Inexpensive, sensitive technique for detecting distribution of mRNA transcripts in cells or tissue
A new technique, with sensitivity unmatched by current technologies, can detect changes in gene transcription that occur during the course of a disease, report US researchers. The ability of the method to track changes in rare messenger RNA molecules (mRNAs) could ultimately make it indispensable as a diagnostic tool.
Changes in the expression of mRNAs often accompany the progression of a tissue from a healthy to a diseased state. Several technologies exist to evaluate these changes including microarrays and serial analysis of gene expression (Sage). But these methods are limited by their inability to detect low abundance RNAs.
To circumvent these challenges, Jon Seidman and colleagues at Harvard Medical School in Boston developed polony multiplex analysis of gene expression (Pmage).
Polonyis a contraction of ’polymerase colony’, a small colony of DNA. Polonies are clonal amplifications of a single DNA molecule, grown on a solid-phase surface.
Pmage is a technique that takes the best of Sage and high throughput DNA sequencing to obtain a global distribution of mRNA in any cell or tissue for a cost of about $1500 (?757) compared to about $10 000 for a Sage analysis, explained Seidman.
’Now we have a method that gives a very clear frequency distribution of mRNA molecules in a cell,’ he said.
The first step in the process involves the creation of Pmage tag libraries. Total RNA is converted to double-stranded complementary DNA molecules, which are cleaved to form tags. These are bound to ferromagnetic beads in an oil emulsion - each oil droplet within the emulsion serves as a tiny polymerase chain reaction (PCR) chamber. A bead with an attached DNA tag, or template, is added to each droplet in a PCR tube and PCR is used to produce millions of copies of that template, all attached to one bead. The DNA-coated beads are cross-linked to glass cover slips in a monolayer that provides a gel-less platform for sequencing and a single focal plane for microscopic imaging.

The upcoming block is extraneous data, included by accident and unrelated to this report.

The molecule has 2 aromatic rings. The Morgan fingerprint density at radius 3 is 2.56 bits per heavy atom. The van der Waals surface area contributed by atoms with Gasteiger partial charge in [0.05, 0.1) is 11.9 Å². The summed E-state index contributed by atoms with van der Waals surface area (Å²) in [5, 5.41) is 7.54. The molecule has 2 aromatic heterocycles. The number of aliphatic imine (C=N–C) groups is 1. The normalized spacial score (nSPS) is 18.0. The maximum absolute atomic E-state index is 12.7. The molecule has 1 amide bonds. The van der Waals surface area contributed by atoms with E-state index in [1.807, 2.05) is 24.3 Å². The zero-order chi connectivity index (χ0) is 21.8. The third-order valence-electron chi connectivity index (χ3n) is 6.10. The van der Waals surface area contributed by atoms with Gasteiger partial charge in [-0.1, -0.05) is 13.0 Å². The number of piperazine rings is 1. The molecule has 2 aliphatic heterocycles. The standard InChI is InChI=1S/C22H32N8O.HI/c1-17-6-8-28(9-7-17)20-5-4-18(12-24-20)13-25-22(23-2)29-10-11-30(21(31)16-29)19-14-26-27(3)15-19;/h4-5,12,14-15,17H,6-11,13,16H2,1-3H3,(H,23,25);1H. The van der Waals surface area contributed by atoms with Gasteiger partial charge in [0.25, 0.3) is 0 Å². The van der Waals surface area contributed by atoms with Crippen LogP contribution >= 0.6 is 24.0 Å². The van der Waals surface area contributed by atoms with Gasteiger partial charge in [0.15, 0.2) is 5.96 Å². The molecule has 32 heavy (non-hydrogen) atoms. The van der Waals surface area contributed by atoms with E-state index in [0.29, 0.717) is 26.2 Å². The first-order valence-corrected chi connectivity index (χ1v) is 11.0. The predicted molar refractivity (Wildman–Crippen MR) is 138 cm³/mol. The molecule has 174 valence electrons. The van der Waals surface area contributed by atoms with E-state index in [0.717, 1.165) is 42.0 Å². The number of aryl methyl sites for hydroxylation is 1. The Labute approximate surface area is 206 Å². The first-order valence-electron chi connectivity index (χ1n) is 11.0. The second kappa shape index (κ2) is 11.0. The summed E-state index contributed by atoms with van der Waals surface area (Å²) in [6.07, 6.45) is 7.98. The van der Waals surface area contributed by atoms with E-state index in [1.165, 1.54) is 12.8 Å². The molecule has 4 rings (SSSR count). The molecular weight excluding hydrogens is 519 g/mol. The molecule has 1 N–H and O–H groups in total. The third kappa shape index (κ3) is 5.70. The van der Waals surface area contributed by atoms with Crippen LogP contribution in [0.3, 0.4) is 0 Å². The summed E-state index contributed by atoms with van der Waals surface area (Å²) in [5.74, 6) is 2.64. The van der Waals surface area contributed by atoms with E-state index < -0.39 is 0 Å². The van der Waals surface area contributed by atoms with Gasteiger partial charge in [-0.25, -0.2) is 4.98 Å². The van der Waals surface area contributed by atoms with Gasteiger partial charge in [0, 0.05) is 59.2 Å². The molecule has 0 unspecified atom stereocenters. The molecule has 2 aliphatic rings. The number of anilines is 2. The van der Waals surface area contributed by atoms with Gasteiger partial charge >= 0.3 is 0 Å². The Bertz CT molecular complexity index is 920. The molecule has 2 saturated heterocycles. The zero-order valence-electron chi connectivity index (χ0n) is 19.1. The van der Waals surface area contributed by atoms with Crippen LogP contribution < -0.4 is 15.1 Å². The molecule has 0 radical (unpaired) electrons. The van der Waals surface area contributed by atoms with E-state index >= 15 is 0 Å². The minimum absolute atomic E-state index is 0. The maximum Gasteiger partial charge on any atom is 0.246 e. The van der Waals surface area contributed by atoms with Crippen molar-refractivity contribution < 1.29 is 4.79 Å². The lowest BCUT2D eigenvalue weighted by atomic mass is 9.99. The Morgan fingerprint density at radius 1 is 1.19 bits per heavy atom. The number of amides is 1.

’This method shares many of the advantages of Sage over hybridisation-based approaches [such as DNA chips] but is a significant improvement over Sage,’ said Kenneth Kinzler, professor of oncology and director of the Ludwig Center at Johns Hopkins University in Baltimore, MD. ’This may become the gold standard for gene expression analyses,’ he said.
To test the robustness of Pmage, the researchers evaluated the transcriptional profiles of mouse heart tissue. Seidman’s team constructed two libraries: one from wild-type mice and one from mice carrying a genetic mutation that ultimately causes a cardiac pathology that mimics the development of hypertrophy (thickening of the heart muscle) in humans. In order to identify the early transcriptional changes involved in triggering this condition, this second library was constructed from prehypertrophic mice. From the heart tissue of these mice, the researchers report that Pmage identified 1486 unique tags corresponding to 706 genes with significantly altered expression in the prehypertrophic tissue. On the other hand, only 53 genes with significantly upregulated or downregulated expression were detected by Sage. In addition, 99 per cent of the unique tags identified in the wild-type library were expressed at levels below 60 copies per cell.
’The major take home message is that a lot of changes are taking place early in disease,’ said Seidman. His team is continuing to use Pmage to evaluate gene expression changes in other animal models of disease. In time, he sees the technique being used as a diagnostic tool.
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et al.Science, 2007, 316, 1481